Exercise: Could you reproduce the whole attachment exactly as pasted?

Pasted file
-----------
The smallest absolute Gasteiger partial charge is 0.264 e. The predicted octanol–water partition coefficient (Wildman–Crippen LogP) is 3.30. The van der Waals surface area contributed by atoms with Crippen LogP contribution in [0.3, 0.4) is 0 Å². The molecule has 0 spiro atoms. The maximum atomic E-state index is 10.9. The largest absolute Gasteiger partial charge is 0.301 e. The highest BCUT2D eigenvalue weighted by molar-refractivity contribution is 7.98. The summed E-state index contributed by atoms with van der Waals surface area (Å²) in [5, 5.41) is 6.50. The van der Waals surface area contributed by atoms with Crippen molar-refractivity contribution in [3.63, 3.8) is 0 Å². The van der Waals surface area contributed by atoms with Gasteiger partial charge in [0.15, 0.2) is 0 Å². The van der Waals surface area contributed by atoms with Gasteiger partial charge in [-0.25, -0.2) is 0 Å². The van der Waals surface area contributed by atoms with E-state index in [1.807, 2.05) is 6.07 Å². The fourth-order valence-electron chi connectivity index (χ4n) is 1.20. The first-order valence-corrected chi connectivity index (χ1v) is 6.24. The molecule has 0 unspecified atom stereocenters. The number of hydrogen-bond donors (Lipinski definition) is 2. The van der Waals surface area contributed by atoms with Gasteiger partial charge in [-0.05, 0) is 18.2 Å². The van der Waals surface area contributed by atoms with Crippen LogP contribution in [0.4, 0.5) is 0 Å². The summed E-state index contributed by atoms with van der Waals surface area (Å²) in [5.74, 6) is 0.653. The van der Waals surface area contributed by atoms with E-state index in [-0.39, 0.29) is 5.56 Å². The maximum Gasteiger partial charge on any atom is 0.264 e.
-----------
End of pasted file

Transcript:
The smallest absolute Gasteiger partial charge is 0.264 e. The predicted octanol–water partition coefficient (Wildman–Crippen LogP) is 3.30. The van der Waals surface area contributed by atoms with Crippen LogP contribution in [0.3, 0.4) is 0 Å². The molecule has 0 spiro atoms. The maximum atomic E-state index is 10.9. The largest absolute Gasteiger partial charge is 0.301 e. The highest BCUT2D eigenvalue weighted by molar-refractivity contribution is 7.98. The summed E-state index contributed by atoms with van der Waals surface area (Å²) in [5, 5.41) is 6.50. The van der Waals surface area contributed by atoms with Crippen molar-refractivity contribution in [3.63, 3.8) is 0 Å². The van der Waals surface area contributed by atoms with Gasteiger partial charge in [0.15, 0.2) is 0 Å². The van der Waals surface area contributed by atoms with Gasteiger partial charge in [-0.25, -0.2) is 0 Å². The van der Waals surface area contributed by atoms with E-state index in [1.807, 2.05) is 6.07 Å². The fourth-order valence-electron chi connectivity index (χ4n) is 1.20. The first-order valence-corrected chi connectivity index (χ1v) is 6.24. The molecule has 0 unspecified atom stereocenters. The number of hydrogen-bond donors (Lipinski definition) is 2. The van der Waals surface area contributed by atoms with Gasteiger partial charge in [-0.05, 0) is 18.2 Å². The van der Waals surface area contributed by atoms with Crippen LogP contribution in [0.4, 0.5) is 0 Å². The summed E-state index contributed by atoms with van der Waals surface area (Å²) in [5.74, 6) is 0.653. The van der Waals surface area contributed by atoms with E-state index in [-0.39, 0.29) is 5.56 Å². The maximum Gasteiger partial charge on any atom is 0.264 e.